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A Second Los Angeles Talent Manager Convicted For Violating Talent Scam Prevention Act

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LOS ANGELES – A Hollywood talent manager was convicted and ordered to pay restitution for conducting a $3,000 bait-and-switch scam on aspiring actors and their parents. Deputy City Attorney Mark Lambert successfully prosecuted the case.

Defendant Patrick W. O’Brien, 51, operator of Pat O’ Brien Talent Management and Talent Marketing and Promotions, Inc., entered a no contest plea to one count of operating an advance-fee talent representation service and failing to file a $50,000 bond with the State Labor Commission.

Judge Yolanda Orozco sentenced defendant O’Brien three years probation and 90 days jail or perform 45 days of community labor. Defendant O’Brien was ordered to pay $6,000 in restitution to three victims and to shut down his business “Talent Marketing and Promotions, Inc.”

Defendant O’Brien was ordered not to advertise any audition or employment opportunity and to have no involvement with any talent training service or talent listing service anywhere inside or outside the State of California, including any seminar, camp, educational facility. Also, Defendant O’Brien was ordered not to be involved in any business that develops or produces motion pictures, television, the Internet or any other entertainment enterprise.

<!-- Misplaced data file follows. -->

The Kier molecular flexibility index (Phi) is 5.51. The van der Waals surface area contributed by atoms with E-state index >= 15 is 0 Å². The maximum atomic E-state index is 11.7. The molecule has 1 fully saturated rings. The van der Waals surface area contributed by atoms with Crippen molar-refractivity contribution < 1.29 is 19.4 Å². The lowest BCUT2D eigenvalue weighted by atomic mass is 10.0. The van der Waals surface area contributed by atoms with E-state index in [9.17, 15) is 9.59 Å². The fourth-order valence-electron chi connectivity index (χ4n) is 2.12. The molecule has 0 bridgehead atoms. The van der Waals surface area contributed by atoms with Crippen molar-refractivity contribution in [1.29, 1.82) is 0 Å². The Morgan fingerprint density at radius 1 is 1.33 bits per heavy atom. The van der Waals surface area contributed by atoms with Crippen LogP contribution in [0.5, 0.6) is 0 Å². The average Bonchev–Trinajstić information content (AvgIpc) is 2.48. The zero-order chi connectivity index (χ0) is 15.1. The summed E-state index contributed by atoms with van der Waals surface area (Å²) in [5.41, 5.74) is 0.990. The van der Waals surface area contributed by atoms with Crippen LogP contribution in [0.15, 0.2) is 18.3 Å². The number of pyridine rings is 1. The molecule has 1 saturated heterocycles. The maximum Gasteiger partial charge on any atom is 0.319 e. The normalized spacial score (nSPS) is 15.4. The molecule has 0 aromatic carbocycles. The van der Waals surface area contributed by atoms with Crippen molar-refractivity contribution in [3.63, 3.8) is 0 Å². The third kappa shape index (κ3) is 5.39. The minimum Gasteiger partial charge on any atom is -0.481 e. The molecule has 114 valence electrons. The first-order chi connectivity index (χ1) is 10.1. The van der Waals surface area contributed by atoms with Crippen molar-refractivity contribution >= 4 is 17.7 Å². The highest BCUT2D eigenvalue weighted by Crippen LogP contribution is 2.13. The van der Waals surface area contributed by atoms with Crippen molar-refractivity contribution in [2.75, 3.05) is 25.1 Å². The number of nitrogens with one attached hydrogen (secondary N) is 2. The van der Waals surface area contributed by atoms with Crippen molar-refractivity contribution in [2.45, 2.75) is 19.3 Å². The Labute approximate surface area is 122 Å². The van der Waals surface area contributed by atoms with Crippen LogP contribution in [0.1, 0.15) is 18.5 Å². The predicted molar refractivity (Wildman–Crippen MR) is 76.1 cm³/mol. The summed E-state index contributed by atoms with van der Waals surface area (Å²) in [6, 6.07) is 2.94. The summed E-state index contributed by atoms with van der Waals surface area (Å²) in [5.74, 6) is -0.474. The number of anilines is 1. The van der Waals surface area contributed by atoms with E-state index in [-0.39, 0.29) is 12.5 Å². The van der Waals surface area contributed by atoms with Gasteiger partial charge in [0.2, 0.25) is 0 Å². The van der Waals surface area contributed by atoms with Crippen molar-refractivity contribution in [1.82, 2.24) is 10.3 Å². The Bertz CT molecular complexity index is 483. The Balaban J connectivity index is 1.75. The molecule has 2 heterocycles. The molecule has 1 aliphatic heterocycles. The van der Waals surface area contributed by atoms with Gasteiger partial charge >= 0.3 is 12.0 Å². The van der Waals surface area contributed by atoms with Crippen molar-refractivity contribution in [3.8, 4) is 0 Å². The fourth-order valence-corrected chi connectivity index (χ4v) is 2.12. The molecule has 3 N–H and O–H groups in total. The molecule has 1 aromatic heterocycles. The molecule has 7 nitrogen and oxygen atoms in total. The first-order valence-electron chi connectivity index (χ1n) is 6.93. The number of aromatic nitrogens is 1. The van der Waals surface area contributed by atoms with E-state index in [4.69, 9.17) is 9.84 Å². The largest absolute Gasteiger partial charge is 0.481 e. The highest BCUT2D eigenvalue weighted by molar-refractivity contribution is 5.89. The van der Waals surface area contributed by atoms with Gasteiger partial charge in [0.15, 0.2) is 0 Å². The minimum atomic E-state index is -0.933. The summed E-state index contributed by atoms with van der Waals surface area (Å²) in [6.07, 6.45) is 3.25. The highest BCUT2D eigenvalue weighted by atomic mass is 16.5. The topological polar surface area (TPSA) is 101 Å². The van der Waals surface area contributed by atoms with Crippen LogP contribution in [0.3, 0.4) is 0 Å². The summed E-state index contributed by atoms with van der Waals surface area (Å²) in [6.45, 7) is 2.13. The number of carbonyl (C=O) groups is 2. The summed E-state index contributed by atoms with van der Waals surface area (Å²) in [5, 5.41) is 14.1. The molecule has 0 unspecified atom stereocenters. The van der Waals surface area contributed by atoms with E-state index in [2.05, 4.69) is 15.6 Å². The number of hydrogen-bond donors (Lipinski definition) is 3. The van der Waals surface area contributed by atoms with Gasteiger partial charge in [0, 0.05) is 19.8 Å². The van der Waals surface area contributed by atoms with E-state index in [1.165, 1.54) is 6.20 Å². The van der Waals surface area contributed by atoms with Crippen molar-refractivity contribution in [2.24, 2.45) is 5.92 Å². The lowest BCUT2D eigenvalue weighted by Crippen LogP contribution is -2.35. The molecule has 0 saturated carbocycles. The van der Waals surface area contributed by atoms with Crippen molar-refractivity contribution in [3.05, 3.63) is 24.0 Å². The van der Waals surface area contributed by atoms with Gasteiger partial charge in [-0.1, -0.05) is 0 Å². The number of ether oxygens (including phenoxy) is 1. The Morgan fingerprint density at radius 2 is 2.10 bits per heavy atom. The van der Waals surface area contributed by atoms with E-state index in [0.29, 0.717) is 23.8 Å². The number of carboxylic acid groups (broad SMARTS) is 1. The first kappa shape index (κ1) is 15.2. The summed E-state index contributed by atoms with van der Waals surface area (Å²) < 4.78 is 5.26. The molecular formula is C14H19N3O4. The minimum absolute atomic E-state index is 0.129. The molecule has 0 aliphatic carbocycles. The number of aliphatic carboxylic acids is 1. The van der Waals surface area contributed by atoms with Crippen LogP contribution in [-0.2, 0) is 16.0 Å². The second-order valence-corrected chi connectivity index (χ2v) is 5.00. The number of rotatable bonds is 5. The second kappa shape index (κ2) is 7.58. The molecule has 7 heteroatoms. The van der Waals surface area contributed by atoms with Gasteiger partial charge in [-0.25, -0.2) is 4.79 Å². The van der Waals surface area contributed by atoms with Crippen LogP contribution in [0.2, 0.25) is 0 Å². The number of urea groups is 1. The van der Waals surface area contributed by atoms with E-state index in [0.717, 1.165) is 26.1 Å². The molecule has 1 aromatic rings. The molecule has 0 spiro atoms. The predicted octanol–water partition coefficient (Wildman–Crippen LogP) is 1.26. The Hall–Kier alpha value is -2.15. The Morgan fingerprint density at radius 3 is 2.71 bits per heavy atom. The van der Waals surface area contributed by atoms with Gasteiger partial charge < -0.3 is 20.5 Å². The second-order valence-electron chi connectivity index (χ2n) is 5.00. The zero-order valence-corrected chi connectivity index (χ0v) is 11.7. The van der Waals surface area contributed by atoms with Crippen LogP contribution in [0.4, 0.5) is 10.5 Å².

In April 2010, an Arizona mother replied to a casting notice for a teen sitcom project. In an email reply, the woman’s 15 year-old son was invited to audition at the Hollywood Center Studios lot in Los Angeles, and subsequently before O’Brien. During a second interview, O’Brien signed the son to a management contract. O’Brien also sold the victim a “photo shoot and acting classes” package for nearly $3,000.

The victim’s family relocated to California so that the son could participate in the photo shoot and acting classes. A full refund was requested by the victims but never provided.

The victims reported O’Brien’s questionable business practices to the City Attorney’s Office for investigation. After the case was filed, two more parents contacted the City Attorney’s office and filed a complaint against O’Brien and his business.

The prosecution of O’Brien was the second successful prosecution of a talent manager by the City Attorney’s office in the past week pursuant to the 2009 Krekorian Talent Scam Prevention Act that went into effect January 1, 2010 and was sponsored by the City Attorney. Last week, talent manager Nick Roses was convicted of similar charges.

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